Giancarlo Stanton's Start With Yankees is Comically Disastrous

Giancarlo Stanton's Start With Yankees is Comically Disastrous

MLB

Giancarlo Stanton's Start With Yankees is Comically Disastrous

Giancarlo Stanton started his career with the New York Yankees with two home runs in one game. Two homers on Opening Day.

To think, that may be the best game he enjoys for New York. Ever.

I’m kidding.

Stanton should be fine. He (probably) won’t suck like this forever.

The Yankees’ $300 million man is going to figure out what is ailing him at the plate in the early stages of the 2018 season. Stanton is contractually bound to the Yankees for 1,620 regular season games and surely some playoff games intermixed. It’s too early to make any assessments on his deal.

We can assess that these 14 games and 66 plate appearances have been pretty disastrous. And it’s funny to watch the level of uneasiness rise in New York as the strikeout totals get higher.

He’s showing no signs of stopping.

The most powerful hitter in MLB has 25 strikeouts. He’s on pace to break  Mark Reynold’s strikeout record of 223. Stanton has the highest strikeout percentage (37.9) he has ever had in the majors. He has logged two five-strikeout games so far this season, which means he’s flirting with the league’s record of three in a single season. His batting average (.220) is a career-low, and his 0-for-5 outing against the Tigers didn’t help nor did his 0-for-7 game against the Orioles earlier this month. He can’t hit a fastball, according to Fangraphs. He’s struggling to make contact, particularly on pitches inside the zone. No one has walked him intentionally.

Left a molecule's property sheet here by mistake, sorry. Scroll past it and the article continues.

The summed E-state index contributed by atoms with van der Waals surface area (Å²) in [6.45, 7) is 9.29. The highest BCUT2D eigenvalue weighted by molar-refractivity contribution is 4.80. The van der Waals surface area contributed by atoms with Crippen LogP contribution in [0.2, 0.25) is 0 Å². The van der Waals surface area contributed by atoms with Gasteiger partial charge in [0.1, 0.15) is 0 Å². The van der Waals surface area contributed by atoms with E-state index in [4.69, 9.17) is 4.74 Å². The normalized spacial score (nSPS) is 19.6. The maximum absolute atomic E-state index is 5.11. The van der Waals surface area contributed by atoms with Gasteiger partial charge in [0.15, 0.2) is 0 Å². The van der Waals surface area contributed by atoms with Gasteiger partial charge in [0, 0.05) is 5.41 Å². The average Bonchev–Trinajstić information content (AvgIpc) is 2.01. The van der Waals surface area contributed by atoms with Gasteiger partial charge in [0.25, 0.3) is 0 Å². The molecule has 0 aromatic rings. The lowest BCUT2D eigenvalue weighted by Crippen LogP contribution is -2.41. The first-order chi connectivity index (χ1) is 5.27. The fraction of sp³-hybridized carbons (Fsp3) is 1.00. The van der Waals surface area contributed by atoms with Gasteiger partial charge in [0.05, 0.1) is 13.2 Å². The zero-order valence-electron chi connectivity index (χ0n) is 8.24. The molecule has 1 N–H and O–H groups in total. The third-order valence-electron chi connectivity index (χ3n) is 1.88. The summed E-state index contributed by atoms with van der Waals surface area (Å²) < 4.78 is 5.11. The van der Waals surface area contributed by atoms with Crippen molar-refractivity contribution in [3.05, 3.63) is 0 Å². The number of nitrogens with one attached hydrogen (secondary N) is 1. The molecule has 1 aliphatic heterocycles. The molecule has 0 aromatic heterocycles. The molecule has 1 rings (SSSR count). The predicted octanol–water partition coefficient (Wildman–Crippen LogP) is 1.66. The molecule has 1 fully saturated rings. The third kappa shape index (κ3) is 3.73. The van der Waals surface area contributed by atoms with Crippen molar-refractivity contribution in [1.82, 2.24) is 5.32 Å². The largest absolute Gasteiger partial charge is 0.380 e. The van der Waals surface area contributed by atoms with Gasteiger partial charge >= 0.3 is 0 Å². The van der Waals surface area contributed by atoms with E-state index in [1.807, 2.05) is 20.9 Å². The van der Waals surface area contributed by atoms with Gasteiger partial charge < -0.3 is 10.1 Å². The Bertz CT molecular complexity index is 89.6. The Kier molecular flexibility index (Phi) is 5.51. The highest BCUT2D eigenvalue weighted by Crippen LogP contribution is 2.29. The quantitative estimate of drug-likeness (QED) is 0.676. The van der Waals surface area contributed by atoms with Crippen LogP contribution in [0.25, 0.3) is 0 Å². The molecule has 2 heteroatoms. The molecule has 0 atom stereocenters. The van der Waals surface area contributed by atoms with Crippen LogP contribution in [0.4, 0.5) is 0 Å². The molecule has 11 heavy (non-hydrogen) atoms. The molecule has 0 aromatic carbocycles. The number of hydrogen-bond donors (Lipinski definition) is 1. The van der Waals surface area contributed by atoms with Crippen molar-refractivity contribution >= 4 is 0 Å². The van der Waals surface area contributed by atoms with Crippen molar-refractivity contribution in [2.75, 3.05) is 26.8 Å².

Getting the picture? It’s not pretty.

Yes, it’s just 14 games. That’s what makes it funny.

Stanton’s free agency process was fascinating and unique. There was the intrigue of the no-trade clause attached to the massive contract, the process of putting together the trade from Miami to New York and the fact that Derek Jeter was the man who engineered the trade. Stanton, the biggest prize last offseason had to offer, landed in New York City. Jeter, by the way, won’t even show his face at Yankee Stadium, perhaps due in part to the Stanton trade.

Even so, Stanton and the Yankees seemed like the perfect fit — even in the first game of the season when Stanton hit two home runs. The idea of Stanton, Aaron Judge, Gary Sanchez and Didi Gregorius on the same team was incredible. Too much power. (And we should note that Sanchez is happy everyone is focusing on Stanton, because Sanchez has a .157 on-base percentage so far).

The last 13 games, however, have been the picture of dysfunction for Stanton. It would be unfair to call Stanton’s arrival in New York an anti-climax. It has been a wild ride.

He’s not always going to stink. He had a decent series against the Boston Red Sox, who were one of the teams that might have been in the mix to land Stanton. (They instead got J.D. Martinez, who has also been an early disappointment.) Stanton is too good to be a mess. But while he is one, we might as well point it out. And we might as well get in a laugh while it’s still happening.

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